Burning my Passport (Not Really) – By @LaskarisPhillip
By Phillip Laskaris
Burning my Passport (Not Really)
I always assumed the UK and US were nearly identical. I mean, both have a man running the country whose hair is the only thing worse than their ideas. I’ve had a rude awakening since I landed almost exactly three months ago. It turns out I don’t know diddly squat and I’m reminded of it every day.
We’re still mostly the same, but that’s just human nature. We are 98 percent the same. We worry about the same things, we complain about he metro/subway, and we complain that a G&T is way too expensive in bars so we just make them at home. Where I’m noticing the divide isn’t in how we function as a society, but rather all the freaking brands and weird foods you eat. It’s endless. Every day it seems I’m told to eat something I’ve never heard of, like clotted cheese. Or was it clotted cream? I can’t remember now. They both sound gross. Who wants to eat anything with “clotted” in the name? I can feel my blood shiver.
My knowledge gap of quintessentially British brands and food has left me at somewhat of a disadvantage. These last two weeks, my partner on a brief had to stop every half hour to show me some ad or tell me about some product I had never crossed paths with. I’m missing references and my red white and blue blood was practically oozing out.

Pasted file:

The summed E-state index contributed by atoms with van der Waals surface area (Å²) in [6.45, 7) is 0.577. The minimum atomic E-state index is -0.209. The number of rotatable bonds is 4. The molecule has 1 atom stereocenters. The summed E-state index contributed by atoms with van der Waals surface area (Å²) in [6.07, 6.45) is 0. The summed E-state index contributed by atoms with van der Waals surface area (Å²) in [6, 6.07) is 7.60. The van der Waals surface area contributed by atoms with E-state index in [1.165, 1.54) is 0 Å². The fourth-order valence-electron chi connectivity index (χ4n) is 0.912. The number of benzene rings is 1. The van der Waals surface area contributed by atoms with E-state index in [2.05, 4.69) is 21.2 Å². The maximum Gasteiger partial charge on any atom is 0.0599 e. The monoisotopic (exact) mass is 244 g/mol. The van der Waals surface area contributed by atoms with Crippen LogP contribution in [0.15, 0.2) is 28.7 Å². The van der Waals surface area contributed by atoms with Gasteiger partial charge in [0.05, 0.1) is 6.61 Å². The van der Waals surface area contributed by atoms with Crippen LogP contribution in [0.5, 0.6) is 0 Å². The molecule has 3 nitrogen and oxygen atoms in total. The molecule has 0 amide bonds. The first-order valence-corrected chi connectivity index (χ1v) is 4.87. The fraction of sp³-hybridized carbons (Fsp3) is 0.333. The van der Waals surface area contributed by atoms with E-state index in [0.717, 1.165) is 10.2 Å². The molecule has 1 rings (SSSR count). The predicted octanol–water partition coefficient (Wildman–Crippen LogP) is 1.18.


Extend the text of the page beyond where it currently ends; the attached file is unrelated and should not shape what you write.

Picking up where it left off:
Everyone knows I’m American, probably from even before I open my mouth – which doesn’t take long. There’s nothing wrong with that, but I can’t let that be what defines me. Right now, it might be a great strength, but it’s also a weakness. By not knowing what a Jaffa cake is or that pudding isn’t what I think of when I say pudding, I’m reminding people constantly of my alien status. If I want to work in Britain – which I do for at least a few years- I need to be a Brit. Know what brits know. I don’t need to talk like them, but I should understand my friend when she says she wants rice and peas (which still makes no sense to me. Peas? Why are beans called peas? They have the same amount of syllabus so you’re not shortening it. It’s just silly and confusing for no reason.) Who, after all, is going to buy products sold in an American tone of voice while in the UK unless it’s beef Jerky. It’s like Al Pacino in Heat. I have to think like Robert DeNiro to catch Robert DeNiro.
So while being American is 90 percent of what gets me laughs and without it I’d just be tall and handsome, I aim to distance myself slightly from it by learning all of Britain’s intricacies. When someone asks for a torch, I won’t spend the day looking for a tiki torch. When someone asks if I’ve seen that ad for Twinings, I’ll start by saying “Yes, I know what Twinings is.” All that being said, Tata for now!